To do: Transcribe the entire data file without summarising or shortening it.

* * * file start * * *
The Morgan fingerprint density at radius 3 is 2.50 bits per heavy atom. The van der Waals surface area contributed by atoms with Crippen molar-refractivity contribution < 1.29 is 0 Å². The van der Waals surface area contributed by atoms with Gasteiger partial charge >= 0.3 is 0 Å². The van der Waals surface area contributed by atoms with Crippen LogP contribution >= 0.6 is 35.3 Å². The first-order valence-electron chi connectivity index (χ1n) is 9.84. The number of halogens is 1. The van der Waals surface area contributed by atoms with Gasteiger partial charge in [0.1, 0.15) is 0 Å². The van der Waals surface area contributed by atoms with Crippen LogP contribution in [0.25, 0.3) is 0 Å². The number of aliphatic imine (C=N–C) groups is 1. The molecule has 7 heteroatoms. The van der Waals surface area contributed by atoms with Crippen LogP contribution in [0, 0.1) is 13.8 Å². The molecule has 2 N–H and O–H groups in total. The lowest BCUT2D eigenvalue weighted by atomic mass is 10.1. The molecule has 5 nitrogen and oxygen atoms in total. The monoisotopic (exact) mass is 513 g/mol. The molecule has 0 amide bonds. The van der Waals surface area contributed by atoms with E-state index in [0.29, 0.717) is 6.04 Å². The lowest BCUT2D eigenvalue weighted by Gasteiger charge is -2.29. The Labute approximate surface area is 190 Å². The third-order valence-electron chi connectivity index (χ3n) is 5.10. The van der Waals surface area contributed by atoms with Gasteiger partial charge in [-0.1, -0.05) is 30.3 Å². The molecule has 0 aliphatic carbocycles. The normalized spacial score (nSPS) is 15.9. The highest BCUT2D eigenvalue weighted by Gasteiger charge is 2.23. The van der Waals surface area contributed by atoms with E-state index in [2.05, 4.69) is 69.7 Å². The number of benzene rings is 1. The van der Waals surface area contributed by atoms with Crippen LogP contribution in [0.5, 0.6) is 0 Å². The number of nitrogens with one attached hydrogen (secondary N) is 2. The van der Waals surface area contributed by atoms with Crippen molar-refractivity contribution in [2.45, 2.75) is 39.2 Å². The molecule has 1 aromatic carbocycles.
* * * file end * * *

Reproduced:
The Morgan fingerprint density at radius 3 is 2.50 bits per heavy atom. The van der Waals surface area contributed by atoms with Crippen molar-refractivity contribution < 1.29 is 0 Å². The van der Waals surface area contributed by atoms with Gasteiger partial charge >= 0.3 is 0 Å². The van der Waals surface area contributed by atoms with Crippen LogP contribution >= 0.6 is 35.3 Å². The first-order valence-electron chi connectivity index (χ1n) is 9.84. The number of halogens is 1. The van der Waals surface area contributed by atoms with Gasteiger partial charge in [0.1, 0.15) is 0 Å². The van der Waals surface area contributed by atoms with Crippen LogP contribution in [0.25, 0.3) is 0 Å². The number of aliphatic imine (C=N–C) groups is 1. The molecule has 7 heteroatoms. The van der Waals surface area contributed by atoms with Crippen LogP contribution in [0, 0.1) is 13.8 Å². The molecule has 2 N–H and O–H groups in total. The lowest BCUT2D eigenvalue weighted by atomic mass is 10.1. The molecule has 5 nitrogen and oxygen atoms in total. The monoisotopic (exact) mass is 513 g/mol. The molecule has 0 amide bonds. The van der Waals surface area contributed by atoms with E-state index in [0.29, 0.717) is 6.04 Å². The lowest BCUT2D eigenvalue weighted by Gasteiger charge is -2.29. The Labute approximate surface area is 190 Å². The third-order valence-electron chi connectivity index (χ3n) is 5.10. The van der Waals surface area contributed by atoms with Gasteiger partial charge in [-0.1, -0.05) is 30.3 Å². The molecule has 0 aliphatic carbocycles. The normalized spacial score (nSPS) is 15.9. The highest BCUT2D eigenvalue weighted by Gasteiger charge is 2.23. The van der Waals surface area contributed by atoms with E-state index in [2.05, 4.69) is 69.7 Å². The number of benzene rings is 1. The van der Waals surface area contributed by atoms with Crippen LogP contribution in [0.5, 0.6) is 0 Å². The number of nitrogens with one attached hydrogen (secondary N) is 2. The van der Waals surface area contributed by atoms with Crippen molar-refractivity contribution in [2.45, 2.75) is 39.2 Å². The molecule has 1 aromatic carbocycles.